As part of our regular weekly roundup, Coinsquare News covered the week’s significant international cryptocurrency and blockchain headlines. In this edition, we look at French tobacco shops selling Bitcoin, Australian authorities freezing the assets of a BitConnect promoter, and more.

Australian authorities freeze assets of BitConnect promoter

BitConnect is arguably the most famous Ponzi scheme in the cryptocurrency industry. As a self-professed cryptocurrency investment lending platform, BitConnect promised investors returns that were simply too good to be true.

This ultimately earned BitConnect a pair of cease and desists which led it to shut down the majority of its offerings. Further, BitConnect was the subject of a prominent class action suit that targeted not only the platform’s owners, but many of its promoters as well.

Now, BitConnect is once again in the news thanks to actions from the Australian corporate watchdog, the Australian Securities and Investments Commission (ASIC – not the mining technology).

Following a request from ASIC, the country’s federal court freezed the assets of licensed financial adviser and reported BitConnect promoter, John Bigatton. In addition, Bigatton also received a travel ban and the assets of a company linked to him, JB’s Investment Management, were frozen.

Tobacco shops in France now sell Bitcoin

According to a new report from Reuters, a series of tobacco shops in France are offering customers the ability to purchase Bitcoin.

Alongside the traditional inventory of these stores, shopkeepers have decided to offer in-person Bitcoin purchases as a way of increasing business in the face of lessened tobacco sales. Reuters found that many stores previously diversified into selling prepaid credit cards and money transfer services.

As of publishing, six French tobacco stores are selling Bitcoin in either 50, 100, or 250 euro increments.  

Keplerk, the fintech company behind this new initiative, reportedly hopes to offer physical Bitcoin sales in 6,500 shops across the country by as early as February. These offerings are primarily targeted at customers that are unable or unwilling to purchase Bitcoin online, but intend to own cryptocurrency.

U.S. Energy Department’s $5 million funding will partly research blockchain

This week, the United States Department of Energy announced nearly $5 million USD in funding for research and development projects. The initiative is the work of the department’s Office of Fossil Energy, and falls under its ongoing University Training and Research initiative.

With both previous funding waves and the new announcement, the Office of Fossil Energy aims to foster a new generation of scientists and engineers in the fossil energy sector.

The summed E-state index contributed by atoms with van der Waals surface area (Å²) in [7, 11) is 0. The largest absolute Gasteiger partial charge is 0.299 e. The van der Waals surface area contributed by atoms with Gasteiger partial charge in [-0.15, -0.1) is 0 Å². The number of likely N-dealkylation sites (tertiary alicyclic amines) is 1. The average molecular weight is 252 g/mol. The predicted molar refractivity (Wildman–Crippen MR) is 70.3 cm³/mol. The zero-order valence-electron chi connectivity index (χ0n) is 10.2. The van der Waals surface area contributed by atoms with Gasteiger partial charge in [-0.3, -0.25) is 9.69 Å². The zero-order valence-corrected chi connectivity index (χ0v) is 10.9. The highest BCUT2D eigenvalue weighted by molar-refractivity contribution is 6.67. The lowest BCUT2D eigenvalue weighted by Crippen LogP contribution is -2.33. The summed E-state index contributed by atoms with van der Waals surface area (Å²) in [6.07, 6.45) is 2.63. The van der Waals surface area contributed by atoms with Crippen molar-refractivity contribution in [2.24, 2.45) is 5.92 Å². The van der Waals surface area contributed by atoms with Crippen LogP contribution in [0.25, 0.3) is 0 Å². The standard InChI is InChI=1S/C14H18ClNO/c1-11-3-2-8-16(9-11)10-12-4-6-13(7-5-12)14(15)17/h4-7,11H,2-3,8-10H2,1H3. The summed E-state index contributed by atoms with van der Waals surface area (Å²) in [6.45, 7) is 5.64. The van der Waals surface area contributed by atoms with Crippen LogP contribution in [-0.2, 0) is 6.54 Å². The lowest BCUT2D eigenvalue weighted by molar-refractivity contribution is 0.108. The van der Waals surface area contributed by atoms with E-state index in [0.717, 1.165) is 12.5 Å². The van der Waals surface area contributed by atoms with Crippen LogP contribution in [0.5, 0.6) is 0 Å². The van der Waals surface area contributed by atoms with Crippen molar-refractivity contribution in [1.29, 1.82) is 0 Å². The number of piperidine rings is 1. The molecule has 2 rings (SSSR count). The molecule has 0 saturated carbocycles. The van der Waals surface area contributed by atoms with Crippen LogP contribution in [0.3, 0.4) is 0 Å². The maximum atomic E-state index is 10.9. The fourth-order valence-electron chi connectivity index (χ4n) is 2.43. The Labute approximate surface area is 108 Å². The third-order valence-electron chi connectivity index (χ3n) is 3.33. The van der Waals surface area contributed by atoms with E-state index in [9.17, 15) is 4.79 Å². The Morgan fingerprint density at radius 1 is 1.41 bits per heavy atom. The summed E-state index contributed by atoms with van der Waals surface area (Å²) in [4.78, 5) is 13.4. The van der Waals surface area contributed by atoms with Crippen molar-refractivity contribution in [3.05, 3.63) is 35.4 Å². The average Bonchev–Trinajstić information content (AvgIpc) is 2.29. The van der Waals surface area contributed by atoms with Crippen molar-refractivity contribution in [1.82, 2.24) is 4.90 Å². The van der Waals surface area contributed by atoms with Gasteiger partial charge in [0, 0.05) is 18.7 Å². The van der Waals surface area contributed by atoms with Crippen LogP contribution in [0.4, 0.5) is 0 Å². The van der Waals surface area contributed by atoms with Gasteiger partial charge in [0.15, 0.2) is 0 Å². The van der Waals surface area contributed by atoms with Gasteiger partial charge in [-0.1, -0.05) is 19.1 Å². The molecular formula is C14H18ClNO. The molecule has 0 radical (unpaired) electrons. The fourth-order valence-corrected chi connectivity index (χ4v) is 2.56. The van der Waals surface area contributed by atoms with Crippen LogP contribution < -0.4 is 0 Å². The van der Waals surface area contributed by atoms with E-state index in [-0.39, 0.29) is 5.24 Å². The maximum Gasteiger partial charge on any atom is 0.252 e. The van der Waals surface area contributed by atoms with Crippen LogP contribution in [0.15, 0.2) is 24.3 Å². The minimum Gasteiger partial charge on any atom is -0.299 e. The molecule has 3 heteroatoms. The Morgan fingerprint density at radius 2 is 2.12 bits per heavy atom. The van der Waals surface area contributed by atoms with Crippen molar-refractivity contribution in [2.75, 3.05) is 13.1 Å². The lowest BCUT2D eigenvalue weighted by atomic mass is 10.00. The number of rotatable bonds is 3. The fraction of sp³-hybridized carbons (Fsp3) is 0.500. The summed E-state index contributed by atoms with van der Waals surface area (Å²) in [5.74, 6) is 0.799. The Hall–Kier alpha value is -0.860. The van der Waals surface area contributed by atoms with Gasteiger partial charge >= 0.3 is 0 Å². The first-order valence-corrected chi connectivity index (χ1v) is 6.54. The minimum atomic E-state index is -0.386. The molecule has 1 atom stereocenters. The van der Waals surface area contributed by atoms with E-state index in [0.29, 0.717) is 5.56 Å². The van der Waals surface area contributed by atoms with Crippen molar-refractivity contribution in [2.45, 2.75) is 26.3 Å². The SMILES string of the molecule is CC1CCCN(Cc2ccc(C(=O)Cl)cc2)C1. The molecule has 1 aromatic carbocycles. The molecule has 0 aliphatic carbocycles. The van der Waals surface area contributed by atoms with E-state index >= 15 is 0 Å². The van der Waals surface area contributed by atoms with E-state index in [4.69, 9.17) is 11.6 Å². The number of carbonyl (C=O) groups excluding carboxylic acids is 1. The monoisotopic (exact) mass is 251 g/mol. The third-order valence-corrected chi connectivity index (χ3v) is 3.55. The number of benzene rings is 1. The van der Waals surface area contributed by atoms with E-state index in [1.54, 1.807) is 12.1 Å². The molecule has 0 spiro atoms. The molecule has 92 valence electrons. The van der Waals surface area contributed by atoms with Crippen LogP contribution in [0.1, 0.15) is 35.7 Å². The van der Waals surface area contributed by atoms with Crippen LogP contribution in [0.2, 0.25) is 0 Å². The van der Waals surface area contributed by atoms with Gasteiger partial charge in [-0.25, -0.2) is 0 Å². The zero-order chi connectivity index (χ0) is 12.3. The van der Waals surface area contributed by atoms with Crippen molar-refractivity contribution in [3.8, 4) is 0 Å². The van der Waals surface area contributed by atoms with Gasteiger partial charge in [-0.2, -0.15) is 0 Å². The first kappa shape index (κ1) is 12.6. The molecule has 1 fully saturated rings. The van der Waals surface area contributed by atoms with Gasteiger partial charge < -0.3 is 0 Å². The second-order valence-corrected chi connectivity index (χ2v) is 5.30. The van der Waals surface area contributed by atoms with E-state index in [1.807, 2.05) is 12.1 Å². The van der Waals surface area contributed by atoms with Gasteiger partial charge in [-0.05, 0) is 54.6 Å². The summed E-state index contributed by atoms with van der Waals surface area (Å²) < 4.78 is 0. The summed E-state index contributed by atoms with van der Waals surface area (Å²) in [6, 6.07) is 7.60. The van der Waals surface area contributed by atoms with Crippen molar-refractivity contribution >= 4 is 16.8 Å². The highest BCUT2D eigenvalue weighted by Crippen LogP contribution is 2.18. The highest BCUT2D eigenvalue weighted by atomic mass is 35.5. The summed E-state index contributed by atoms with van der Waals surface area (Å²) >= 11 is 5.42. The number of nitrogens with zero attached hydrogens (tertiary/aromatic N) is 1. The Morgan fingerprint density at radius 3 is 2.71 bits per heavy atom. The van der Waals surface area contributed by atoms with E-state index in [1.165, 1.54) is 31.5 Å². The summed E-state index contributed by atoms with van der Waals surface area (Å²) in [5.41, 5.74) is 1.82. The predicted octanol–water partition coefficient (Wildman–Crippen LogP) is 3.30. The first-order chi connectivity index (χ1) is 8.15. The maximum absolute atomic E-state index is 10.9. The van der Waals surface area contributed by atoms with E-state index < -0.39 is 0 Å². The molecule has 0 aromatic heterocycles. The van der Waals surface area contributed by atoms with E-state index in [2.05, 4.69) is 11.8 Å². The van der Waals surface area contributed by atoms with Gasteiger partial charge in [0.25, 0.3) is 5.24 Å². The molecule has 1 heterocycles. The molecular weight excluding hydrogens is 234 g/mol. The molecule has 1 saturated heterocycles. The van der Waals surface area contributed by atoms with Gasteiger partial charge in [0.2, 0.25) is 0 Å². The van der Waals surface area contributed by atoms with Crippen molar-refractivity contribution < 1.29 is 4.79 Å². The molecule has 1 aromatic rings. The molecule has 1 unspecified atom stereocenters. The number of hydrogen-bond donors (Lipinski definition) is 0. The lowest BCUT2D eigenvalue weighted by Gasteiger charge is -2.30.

Alongside the funding’s other purposes in supporting the investigation of measurement methodologies and the development of industry insight, part of its focus involves blockchain technology.

Funding recipients will explore emerging technologies such as blockchain and decentralized internet protocols. According to the announcement, leveraging emerging technologies like blockchain will allow signal data and other information flows to be secured within distributed networks for fossil-based power generation systems.

European Banking Authority’s releases advice for the EU

In news pertaining to the EU this week, the European Banking Authority (EBA) published its advice regarding cryptocurrency regulation.

According to the document, the EBA’s advice follows a request from European Commission Vice President, Valdis Dombrovskis. It previously asked the European Supervisory Authorities (ESAs) to make additional assessments regarding cryptocurrency laws in the EU.

“Crypto-asset-related activity in the EU is regarded to be relatively limited and, at this time, such activity does not appear to give rise to implications for financial stability,” the report summarized.

Despite a measured response to addressing cryptocurrencies, the EBA did find issue in the “divergent approaches” to cryptocurrency regulation that are emerging in the EU. Further, it identified the fact that digital assets largely fall outside of the scope of current EU financial services regulation as a source of potential issues.

 

Image credit: Wikimedia Commons

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